“Clark, do you think if Jesus was the editor and proprietor of a daily paper in Raymond He would permit advertisements of whiskey and tobacco in it?”
“Well no–I–don’t suppose He would. But what has that to do with us? We can’t do as He would. Newspapers can’t be run on any such basis.”
“Why not?” asked Norman quietly.
“Why not? Because they will lose more money than they make, that’s all!” Clark spoke out with an irritation that he really felt. “We shall certainly bankrupt the paper with this sort of business policy.”
“Do you think so?” Norman asked the question not as if he expected an answer, but simply as if he were talking with himself. After a pause he said:
“You may direct Marks to do as I have said. I believe it is what Christ would do, and as I told you, Clark, that is what I have promised to try to do for a year, regardless of what the results may be to me. I cannot believe that by any kind of reasoning we could reach a conclusion justifying our Lord in the advertisement, in this age, of whiskey and tobacco in a newspaper. There are some other advertisements of a doubtful character I shall study into. Meanwhile, I feel a conviction in regard to these that cannot be silenced.”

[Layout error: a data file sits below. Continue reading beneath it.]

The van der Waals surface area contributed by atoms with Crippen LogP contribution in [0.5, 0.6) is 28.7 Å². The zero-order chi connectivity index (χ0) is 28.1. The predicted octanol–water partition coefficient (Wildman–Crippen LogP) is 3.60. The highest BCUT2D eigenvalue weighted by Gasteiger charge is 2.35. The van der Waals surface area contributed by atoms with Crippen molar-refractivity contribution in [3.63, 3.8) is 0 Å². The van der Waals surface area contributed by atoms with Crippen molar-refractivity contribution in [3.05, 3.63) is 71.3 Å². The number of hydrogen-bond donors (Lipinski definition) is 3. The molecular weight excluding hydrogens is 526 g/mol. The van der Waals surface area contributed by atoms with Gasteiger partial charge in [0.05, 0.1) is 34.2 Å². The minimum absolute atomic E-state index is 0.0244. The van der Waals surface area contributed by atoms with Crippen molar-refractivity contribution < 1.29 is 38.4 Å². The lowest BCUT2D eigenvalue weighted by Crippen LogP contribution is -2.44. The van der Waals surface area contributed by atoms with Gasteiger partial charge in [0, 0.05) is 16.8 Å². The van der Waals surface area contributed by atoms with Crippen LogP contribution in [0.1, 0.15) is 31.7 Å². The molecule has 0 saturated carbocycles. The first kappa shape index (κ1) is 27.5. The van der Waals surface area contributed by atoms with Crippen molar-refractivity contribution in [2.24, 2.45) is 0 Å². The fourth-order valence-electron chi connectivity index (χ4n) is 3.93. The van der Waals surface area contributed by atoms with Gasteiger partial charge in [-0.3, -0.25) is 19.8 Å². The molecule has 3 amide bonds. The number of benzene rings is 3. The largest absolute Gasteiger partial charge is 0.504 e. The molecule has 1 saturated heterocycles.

Clark went back to his desk feeling as if he had been in the presence of a very peculiar person. He could not grasp the meaning of it all. He felt enraged and alarmed. He was sure any such policy would ruin the paper as soon as it became generally known that the editor was trying to do everything by such an absurd moral standard. What would become of business if this standard was adopted? It would upset every custom and introduce endless confusion. It was simply foolishness. It was downright idiocy. So Clark said to himself, and when Marks was informed of the action he seconded the managing editor with some very forcible ejaculations. What was the matter with the chief? Was he insane? Was he going to bankrupt the whole business?